Happy first day of 2016! Metadata. What is it? The question makes me think of the Edwin Starr track "War! What's it good for?" Not that metadata and War have anything to do with each other, just… oh, never mind. I am rambling. Metadata is data that describes other data. Yeah. Right? Circular description at best. Metadata is a critical component to digital audio. Without it a music library would be next to useless; a random group of file names with little meaning. Metadata describes all that's in a track or an album: the song title, its running time, cover art, artist, band, format. In short, without metadata, digital audio as we think of it today–servers, streaming, even CDs–would not exist in a practical form that's interesting to us. Metadata is the underlying wealth of information attached to digital audio. Think of your favorite music management program, or even the television you watch. Metadata powers the cable guide, the display on your car radio, iTunes, and in ways too many to mention. So, it stands to reason that metadata, the data that describes other data, is a critical component in our musical lives. And getting the metadata right is as important as the job of any librarian sorting books into groups you can find within the many shelves. Imagine walking into a library with thousands of books neatly collected on shelves but without any reference–alphabetical, numerical, genre, or otherwise–to help you find what you want. It'd be a disaster. Tomorrow I'll tell you a bit more and turn you on to some tips on getting the metadata right in your library.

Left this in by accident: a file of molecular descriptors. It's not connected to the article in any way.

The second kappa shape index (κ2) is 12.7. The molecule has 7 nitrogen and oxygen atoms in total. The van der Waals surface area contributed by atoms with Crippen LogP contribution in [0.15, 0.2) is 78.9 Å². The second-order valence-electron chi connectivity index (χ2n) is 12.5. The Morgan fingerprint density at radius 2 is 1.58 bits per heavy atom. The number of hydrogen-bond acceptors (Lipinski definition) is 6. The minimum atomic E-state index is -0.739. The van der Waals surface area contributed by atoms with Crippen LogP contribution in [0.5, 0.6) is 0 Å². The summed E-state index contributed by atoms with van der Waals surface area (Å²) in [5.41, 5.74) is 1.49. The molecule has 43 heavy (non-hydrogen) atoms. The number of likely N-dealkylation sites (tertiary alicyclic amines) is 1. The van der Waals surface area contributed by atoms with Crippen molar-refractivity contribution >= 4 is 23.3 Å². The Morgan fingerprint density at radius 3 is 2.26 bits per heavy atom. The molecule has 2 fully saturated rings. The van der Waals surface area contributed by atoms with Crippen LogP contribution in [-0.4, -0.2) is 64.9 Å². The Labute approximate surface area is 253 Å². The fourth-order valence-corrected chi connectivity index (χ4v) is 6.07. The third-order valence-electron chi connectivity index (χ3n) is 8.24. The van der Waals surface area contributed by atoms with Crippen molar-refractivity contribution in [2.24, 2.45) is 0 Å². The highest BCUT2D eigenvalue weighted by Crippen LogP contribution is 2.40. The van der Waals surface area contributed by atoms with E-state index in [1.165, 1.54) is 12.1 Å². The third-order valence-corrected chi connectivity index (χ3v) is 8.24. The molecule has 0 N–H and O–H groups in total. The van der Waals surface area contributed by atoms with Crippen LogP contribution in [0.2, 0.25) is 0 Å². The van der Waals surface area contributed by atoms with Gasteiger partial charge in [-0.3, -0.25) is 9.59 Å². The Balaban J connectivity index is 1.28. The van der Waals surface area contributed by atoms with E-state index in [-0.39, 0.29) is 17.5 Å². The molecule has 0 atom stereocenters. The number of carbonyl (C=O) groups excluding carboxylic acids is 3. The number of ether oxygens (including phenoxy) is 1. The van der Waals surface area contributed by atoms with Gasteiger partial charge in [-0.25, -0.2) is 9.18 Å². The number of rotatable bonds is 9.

- Choosing a selection results in a full page refresh.
- Opens in a new window.